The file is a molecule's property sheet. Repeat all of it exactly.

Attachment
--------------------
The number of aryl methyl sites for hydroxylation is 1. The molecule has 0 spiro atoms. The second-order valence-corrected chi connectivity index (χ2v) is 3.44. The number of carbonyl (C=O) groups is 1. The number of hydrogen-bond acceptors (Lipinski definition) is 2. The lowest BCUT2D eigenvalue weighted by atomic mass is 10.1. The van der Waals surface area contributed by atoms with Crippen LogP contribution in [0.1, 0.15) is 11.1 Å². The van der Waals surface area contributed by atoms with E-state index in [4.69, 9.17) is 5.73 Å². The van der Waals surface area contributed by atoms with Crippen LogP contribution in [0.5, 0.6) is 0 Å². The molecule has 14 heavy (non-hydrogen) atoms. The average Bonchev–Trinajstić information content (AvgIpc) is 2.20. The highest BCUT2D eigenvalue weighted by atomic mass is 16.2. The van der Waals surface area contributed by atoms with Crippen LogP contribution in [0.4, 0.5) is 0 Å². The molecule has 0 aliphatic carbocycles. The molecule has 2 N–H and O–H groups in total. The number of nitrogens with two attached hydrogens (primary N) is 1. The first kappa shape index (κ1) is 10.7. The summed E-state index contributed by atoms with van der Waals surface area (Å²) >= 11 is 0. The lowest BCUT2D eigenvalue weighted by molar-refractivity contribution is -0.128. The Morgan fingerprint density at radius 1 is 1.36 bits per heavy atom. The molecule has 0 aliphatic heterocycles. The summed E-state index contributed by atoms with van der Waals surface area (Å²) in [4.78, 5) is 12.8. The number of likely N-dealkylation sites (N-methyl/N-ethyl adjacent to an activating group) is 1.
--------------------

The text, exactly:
The number of aryl methyl sites for hydroxylation is 1. The molecule has 0 spiro atoms. The second-order valence-corrected chi connectivity index (χ2v) is 3.44. The number of carbonyl (C=O) groups is 1. The number of hydrogen-bond acceptors (Lipinski definition) is 2. The lowest BCUT2D eigenvalue weighted by atomic mass is 10.1. The van der Waals surface area contributed by atoms with Crippen LogP contribution in [0.1, 0.15) is 11.1 Å². The van der Waals surface area contributed by atoms with E-state index in [4.69, 9.17) is 5.73 Å². The van der Waals surface area contributed by atoms with Crippen LogP contribution in [0.5, 0.6) is 0 Å². The molecule has 14 heavy (non-hydrogen) atoms. The average Bonchev–Trinajstić information content (AvgIpc) is 2.20. The highest BCUT2D eigenvalue weighted by atomic mass is 16.2. The van der Waals surface area contributed by atoms with Crippen LogP contribution in [0.4, 0.5) is 0 Å². The molecule has 0 aliphatic carbocycles. The molecule has 2 N–H and O–H groups in total. The number of nitrogens with two attached hydrogens (primary N) is 1. The first kappa shape index (κ1) is 10.7. The summed E-state index contributed by atoms with van der Waals surface area (Å²) >= 11 is 0. The lowest BCUT2D eigenvalue weighted by molar-refractivity contribution is -0.128. The Morgan fingerprint density at radius 1 is 1.36 bits per heavy atom. The molecule has 0 aliphatic heterocycles. The summed E-state index contributed by atoms with van der Waals surface area (Å²) in [4.78, 5) is 12.8. The number of likely N-dealkylation sites (N-methyl/N-ethyl adjacent to an activating group) is 1.